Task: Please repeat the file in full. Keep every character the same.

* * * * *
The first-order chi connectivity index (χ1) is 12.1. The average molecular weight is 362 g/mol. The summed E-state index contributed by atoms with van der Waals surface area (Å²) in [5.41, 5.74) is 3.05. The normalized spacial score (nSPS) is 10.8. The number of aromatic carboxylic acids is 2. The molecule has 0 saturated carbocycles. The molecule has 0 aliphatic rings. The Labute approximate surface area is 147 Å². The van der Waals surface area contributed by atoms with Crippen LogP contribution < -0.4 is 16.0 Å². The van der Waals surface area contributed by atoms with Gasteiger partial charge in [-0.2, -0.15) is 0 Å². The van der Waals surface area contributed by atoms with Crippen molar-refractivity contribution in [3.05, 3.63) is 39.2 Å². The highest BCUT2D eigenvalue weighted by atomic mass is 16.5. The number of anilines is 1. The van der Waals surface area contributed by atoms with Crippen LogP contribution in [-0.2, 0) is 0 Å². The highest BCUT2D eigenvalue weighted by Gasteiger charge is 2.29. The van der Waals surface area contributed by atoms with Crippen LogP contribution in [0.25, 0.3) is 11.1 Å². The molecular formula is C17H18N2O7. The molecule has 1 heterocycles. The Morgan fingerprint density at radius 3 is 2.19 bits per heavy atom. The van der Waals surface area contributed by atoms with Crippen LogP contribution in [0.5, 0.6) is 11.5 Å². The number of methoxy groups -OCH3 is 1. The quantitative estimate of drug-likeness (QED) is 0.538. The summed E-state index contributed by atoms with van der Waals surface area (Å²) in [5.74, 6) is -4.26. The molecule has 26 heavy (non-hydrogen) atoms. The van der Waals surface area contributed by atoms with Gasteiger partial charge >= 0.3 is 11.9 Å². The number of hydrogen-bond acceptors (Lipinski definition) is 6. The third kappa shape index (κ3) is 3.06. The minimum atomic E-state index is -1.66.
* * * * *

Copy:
The first-order chi connectivity index (χ1) is 12.1. The average molecular weight is 362 g/mol. The summed E-state index contributed by atoms with van der Waals surface area (Å²) in [5.41, 5.74) is 3.05. The normalized spacial score (nSPS) is 10.8. The number of aromatic carboxylic acids is 2. The molecule has 0 saturated carbocycles. The molecule has 0 aliphatic rings. The Labute approximate surface area is 147 Å². The van der Waals surface area contributed by atoms with Crippen LogP contribution < -0.4 is 16.0 Å². The van der Waals surface area contributed by atoms with Gasteiger partial charge in [-0.2, -0.15) is 0 Å². The van der Waals surface area contributed by atoms with Crippen molar-refractivity contribution in [3.05, 3.63) is 39.2 Å². The highest BCUT2D eigenvalue weighted by atomic mass is 16.5. The number of anilines is 1. The van der Waals surface area contributed by atoms with Crippen LogP contribution in [-0.2, 0) is 0 Å². The highest BCUT2D eigenvalue weighted by Gasteiger charge is 2.29. The van der Waals surface area contributed by atoms with Crippen LogP contribution in [0.25, 0.3) is 11.1 Å². The molecular formula is C17H18N2O7. The molecule has 1 heterocycles. The Morgan fingerprint density at radius 3 is 2.19 bits per heavy atom. The van der Waals surface area contributed by atoms with Crippen LogP contribution in [0.5, 0.6) is 11.5 Å². The number of methoxy groups -OCH3 is 1. The quantitative estimate of drug-likeness (QED) is 0.538. The summed E-state index contributed by atoms with van der Waals surface area (Å²) in [5.74, 6) is -4.26. The molecule has 26 heavy (non-hydrogen) atoms. The van der Waals surface area contributed by atoms with Gasteiger partial charge >= 0.3 is 11.9 Å². The number of hydrogen-bond acceptors (Lipinski definition) is 6. The third kappa shape index (κ3) is 3.06. The minimum atomic E-state index is -1.66.